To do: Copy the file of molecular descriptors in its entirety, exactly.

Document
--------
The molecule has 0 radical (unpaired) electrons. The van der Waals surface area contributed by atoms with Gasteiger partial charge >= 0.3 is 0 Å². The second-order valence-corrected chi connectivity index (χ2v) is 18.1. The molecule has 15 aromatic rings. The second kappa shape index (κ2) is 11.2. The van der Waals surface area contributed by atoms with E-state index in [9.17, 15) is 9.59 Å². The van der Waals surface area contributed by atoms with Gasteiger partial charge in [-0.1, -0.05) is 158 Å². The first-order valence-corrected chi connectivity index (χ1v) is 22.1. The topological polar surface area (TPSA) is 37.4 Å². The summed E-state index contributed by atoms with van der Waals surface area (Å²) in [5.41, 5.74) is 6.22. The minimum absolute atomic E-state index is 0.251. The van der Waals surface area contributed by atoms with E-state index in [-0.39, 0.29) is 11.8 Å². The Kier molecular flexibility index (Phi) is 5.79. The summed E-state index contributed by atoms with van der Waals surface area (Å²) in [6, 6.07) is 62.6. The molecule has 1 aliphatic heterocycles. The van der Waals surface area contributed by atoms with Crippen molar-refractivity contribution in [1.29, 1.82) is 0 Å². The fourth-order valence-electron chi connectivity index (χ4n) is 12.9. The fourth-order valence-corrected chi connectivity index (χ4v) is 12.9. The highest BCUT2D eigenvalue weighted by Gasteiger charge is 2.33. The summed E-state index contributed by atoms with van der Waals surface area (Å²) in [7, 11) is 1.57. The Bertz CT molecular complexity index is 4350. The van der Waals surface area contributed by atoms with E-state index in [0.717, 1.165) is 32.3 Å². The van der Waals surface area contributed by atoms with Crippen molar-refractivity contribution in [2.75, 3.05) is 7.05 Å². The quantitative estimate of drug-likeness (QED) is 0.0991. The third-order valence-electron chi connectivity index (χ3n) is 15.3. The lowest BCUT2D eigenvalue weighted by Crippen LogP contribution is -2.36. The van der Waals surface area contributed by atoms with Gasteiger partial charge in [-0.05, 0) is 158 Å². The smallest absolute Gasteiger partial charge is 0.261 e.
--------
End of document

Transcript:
The molecule has 0 radical (unpaired) electrons. The van der Waals surface area contributed by atoms with Gasteiger partial charge >= 0.3 is 0 Å². The second-order valence-corrected chi connectivity index (χ2v) is 18.1. The molecule has 15 aromatic rings. The second kappa shape index (κ2) is 11.2. The van der Waals surface area contributed by atoms with E-state index in [9.17, 15) is 9.59 Å². The van der Waals surface area contributed by atoms with Gasteiger partial charge in [-0.1, -0.05) is 158 Å². The first-order valence-corrected chi connectivity index (χ1v) is 22.1. The topological polar surface area (TPSA) is 37.4 Å². The summed E-state index contributed by atoms with van der Waals surface area (Å²) in [5.41, 5.74) is 6.22. The minimum absolute atomic E-state index is 0.251. The van der Waals surface area contributed by atoms with E-state index in [-0.39, 0.29) is 11.8 Å². The Kier molecular flexibility index (Phi) is 5.79. The summed E-state index contributed by atoms with van der Waals surface area (Å²) in [6, 6.07) is 62.6. The molecule has 1 aliphatic heterocycles. The van der Waals surface area contributed by atoms with Crippen molar-refractivity contribution in [1.29, 1.82) is 0 Å². The fourth-order valence-electron chi connectivity index (χ4n) is 12.9. The fourth-order valence-corrected chi connectivity index (χ4v) is 12.9. The highest BCUT2D eigenvalue weighted by Gasteiger charge is 2.33. The summed E-state index contributed by atoms with van der Waals surface area (Å²) in [7, 11) is 1.57. The Bertz CT molecular complexity index is 4350. The van der Waals surface area contributed by atoms with E-state index in [0.717, 1.165) is 32.3 Å². The van der Waals surface area contributed by atoms with Crippen molar-refractivity contribution in [2.75, 3.05) is 7.05 Å². The quantitative estimate of drug-likeness (QED) is 0.0991. The third-order valence-electron chi connectivity index (χ3n) is 15.3. The lowest BCUT2D eigenvalue weighted by Crippen LogP contribution is -2.36. The van der Waals surface area contributed by atoms with Gasteiger partial charge in [-0.05, 0) is 158 Å². The smallest absolute Gasteiger partial charge is 0.261 e.